Newton Aycliffe firm Filtronic cuts jobs despite profit rise

Filtronic, which provides equipment for the telecommunications market, cut the number of employees there from 100 to 84 last month

Filtronic chief executive Alan Needle
Filtronic chief executive Alan Needle

Technology company Filtronic has cut its Newton Aycliffe workforce by 16%, despite increasing profits over the past financial year.

The firm, which provides equipment for the telecommunications market, cut the number of employees there from 100 to 84 last month, bringing total staff to 159.

The news comes as the firm releases its preliminary results for the year ending May 31, in which revenues rose 53%, from �26.1m last year to £40m, and profit before amortisations and exceptional items went from£0.8m to £3.1m.

It was, however, mainly the wireless section of the business that shone, while the expansion of the broadband section, based at the County Durham site, is being delayed by the rollout of new technologies.

“We are in a transition in the broadband business,” said chief executive Alan Needle.

“We have just reported a £2.4m loss for the year and, while we are introducing new products, they are going to grow gradually.

“We hope to take on some additional staff towards the end of the financial year.”

The wireless part of the business develops and markets products that enable operators to use their existing network infrastructure to overlay 3G and 4G (LTE) services, and filters for 4G base station units.

During the last financial year, it grew 143%, with revenue going from £13.1m in 2012 to £31.9m, and operating profit going from £0.7m last year to £6.4m.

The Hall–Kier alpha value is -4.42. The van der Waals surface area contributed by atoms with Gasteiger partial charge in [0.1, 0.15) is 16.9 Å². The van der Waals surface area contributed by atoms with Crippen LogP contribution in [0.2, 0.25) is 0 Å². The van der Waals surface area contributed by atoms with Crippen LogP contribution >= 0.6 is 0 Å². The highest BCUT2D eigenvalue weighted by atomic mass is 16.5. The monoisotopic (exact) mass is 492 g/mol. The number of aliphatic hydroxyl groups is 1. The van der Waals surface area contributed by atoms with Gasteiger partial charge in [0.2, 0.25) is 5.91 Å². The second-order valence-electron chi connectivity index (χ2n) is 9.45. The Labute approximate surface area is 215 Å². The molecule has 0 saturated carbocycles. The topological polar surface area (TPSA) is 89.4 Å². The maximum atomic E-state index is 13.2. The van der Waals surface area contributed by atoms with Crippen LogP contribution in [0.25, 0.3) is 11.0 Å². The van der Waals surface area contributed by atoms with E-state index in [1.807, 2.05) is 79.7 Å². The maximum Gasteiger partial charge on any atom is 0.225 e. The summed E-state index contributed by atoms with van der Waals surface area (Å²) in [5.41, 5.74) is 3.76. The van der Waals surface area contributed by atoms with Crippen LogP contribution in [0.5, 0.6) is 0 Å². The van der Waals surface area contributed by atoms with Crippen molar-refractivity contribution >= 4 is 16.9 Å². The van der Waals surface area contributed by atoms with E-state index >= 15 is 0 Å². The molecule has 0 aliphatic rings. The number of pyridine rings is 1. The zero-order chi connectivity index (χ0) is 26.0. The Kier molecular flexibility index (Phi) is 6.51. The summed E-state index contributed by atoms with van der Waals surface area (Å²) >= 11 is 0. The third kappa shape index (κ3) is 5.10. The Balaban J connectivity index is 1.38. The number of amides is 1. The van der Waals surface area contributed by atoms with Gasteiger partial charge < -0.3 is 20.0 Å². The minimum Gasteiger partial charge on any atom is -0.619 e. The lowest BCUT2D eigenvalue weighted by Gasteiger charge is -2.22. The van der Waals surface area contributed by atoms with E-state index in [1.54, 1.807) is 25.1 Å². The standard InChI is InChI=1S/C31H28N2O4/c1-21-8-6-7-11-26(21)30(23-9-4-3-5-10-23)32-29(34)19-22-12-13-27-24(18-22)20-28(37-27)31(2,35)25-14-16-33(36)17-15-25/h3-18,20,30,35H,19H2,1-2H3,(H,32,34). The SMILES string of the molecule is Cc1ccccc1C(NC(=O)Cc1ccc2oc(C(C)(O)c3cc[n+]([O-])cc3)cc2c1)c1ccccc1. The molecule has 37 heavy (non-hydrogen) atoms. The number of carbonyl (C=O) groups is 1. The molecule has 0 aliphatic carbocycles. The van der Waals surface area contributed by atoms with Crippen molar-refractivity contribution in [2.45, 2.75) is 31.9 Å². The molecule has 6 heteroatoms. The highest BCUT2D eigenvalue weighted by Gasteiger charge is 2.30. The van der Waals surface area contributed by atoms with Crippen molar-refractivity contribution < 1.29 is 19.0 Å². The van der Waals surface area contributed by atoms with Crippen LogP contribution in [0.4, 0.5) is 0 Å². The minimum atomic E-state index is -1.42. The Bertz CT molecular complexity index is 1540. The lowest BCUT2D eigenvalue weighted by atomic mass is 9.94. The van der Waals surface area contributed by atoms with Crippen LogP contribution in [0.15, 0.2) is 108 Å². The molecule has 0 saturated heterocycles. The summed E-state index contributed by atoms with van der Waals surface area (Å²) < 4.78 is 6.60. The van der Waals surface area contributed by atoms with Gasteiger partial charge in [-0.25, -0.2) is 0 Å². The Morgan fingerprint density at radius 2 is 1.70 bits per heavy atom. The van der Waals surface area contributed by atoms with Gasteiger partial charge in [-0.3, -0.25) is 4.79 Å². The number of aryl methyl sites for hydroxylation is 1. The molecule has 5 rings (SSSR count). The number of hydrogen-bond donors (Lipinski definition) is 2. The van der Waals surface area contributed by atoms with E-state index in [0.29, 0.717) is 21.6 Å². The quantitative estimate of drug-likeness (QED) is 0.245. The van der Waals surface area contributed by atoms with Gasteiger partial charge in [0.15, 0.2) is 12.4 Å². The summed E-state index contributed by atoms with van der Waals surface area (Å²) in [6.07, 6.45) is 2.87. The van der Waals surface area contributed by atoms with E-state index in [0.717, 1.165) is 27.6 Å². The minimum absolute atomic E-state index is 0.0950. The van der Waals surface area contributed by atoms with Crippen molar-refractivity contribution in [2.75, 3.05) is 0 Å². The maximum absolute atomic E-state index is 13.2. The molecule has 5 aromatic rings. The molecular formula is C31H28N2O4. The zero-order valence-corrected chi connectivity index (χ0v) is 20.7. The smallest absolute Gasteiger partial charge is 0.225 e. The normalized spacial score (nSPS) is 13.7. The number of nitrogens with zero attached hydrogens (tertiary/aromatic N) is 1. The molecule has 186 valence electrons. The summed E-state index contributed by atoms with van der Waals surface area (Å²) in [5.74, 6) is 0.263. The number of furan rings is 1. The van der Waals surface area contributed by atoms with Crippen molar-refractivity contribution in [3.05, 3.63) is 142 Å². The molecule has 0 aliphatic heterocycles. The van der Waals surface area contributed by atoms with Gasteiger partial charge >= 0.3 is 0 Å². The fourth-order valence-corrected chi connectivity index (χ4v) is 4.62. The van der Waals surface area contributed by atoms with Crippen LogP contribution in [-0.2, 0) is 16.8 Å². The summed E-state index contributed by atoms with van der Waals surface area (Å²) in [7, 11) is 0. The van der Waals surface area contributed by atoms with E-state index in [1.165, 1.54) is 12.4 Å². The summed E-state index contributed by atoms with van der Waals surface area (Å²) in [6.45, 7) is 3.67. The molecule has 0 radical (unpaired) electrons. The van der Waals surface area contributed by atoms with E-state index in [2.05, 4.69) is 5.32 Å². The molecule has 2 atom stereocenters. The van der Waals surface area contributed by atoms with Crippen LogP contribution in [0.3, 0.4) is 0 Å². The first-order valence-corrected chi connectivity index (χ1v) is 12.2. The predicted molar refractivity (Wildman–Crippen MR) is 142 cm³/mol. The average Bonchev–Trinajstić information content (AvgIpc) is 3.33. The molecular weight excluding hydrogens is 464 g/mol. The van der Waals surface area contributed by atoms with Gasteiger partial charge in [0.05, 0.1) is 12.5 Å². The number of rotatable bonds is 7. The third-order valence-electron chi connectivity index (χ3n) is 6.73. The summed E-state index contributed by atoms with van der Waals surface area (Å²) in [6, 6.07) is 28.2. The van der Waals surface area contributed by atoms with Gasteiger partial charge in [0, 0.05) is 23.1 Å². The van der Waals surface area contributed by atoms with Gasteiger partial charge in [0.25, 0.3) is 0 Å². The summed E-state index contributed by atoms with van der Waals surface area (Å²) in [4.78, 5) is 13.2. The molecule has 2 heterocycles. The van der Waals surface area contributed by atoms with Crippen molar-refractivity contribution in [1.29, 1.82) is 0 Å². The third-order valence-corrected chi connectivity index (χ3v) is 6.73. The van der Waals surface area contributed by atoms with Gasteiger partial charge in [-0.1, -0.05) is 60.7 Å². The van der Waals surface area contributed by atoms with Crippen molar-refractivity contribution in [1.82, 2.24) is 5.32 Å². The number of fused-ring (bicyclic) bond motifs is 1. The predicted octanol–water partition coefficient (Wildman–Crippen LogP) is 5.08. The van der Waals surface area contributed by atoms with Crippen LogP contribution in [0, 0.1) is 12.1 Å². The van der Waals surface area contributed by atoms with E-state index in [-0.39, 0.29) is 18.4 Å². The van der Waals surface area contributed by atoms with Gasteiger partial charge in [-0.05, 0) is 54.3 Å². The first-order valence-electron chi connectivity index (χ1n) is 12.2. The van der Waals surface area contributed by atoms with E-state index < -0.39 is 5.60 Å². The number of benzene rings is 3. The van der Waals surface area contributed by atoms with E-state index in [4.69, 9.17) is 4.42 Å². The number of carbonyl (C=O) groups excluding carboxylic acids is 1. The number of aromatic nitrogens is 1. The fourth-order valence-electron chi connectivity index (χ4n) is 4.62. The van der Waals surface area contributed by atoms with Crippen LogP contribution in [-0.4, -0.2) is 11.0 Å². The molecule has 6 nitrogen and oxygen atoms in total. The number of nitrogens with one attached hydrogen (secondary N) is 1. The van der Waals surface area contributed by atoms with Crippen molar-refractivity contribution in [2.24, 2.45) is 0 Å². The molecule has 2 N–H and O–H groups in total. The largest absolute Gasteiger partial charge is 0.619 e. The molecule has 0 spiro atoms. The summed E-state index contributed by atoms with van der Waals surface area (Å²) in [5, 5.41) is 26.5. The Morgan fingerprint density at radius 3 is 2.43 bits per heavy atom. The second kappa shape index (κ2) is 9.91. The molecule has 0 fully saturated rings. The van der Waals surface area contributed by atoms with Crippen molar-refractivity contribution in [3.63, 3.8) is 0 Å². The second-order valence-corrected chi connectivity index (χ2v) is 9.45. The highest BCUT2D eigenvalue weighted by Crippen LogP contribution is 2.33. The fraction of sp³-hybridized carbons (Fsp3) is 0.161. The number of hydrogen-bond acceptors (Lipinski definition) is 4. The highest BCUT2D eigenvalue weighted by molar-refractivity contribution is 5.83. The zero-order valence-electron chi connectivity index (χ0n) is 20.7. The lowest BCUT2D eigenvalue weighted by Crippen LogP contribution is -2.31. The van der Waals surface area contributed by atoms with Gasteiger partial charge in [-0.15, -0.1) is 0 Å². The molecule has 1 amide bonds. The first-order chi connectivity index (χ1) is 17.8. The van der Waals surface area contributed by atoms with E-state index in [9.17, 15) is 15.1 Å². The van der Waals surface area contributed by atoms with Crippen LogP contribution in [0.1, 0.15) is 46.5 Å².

Broadband sales, however, were down 38% as the transition to new products was delayed to next year, meaning this section of the business suffered a £2.4m loss.

Final profit for both sections combined went from £0.04m in 2012 to £0.3m this year.

For the coming financial year, the company noted some encouraging signs, such as growing markets due to the increasing use of “data hungry devices” like smartphones and tablets, and the likelihood of progress in Europe’s LTE rollout.

New European markets for LTE interference mitigation filters are also being explored and e-band radio modules, which enable the delivery of high data-rate mobile services in dense urban areas, are now in pilot production for some customers.

Company chairman Howard Ford said: “The increasing demand for mobile data supports our strategy of becoming a key equipment provider for the wireless telecommunications market.

“The board is confident that our underlying technology and innovation will deliver long-term growth.

“As our customer base and product offering broaden, we believe we are well-positioned to take advantage of the huge opportunities that exist for the provision of LTE/4G services.”

We believe we are well-positioned to take advantage of the huge opportunities that exist

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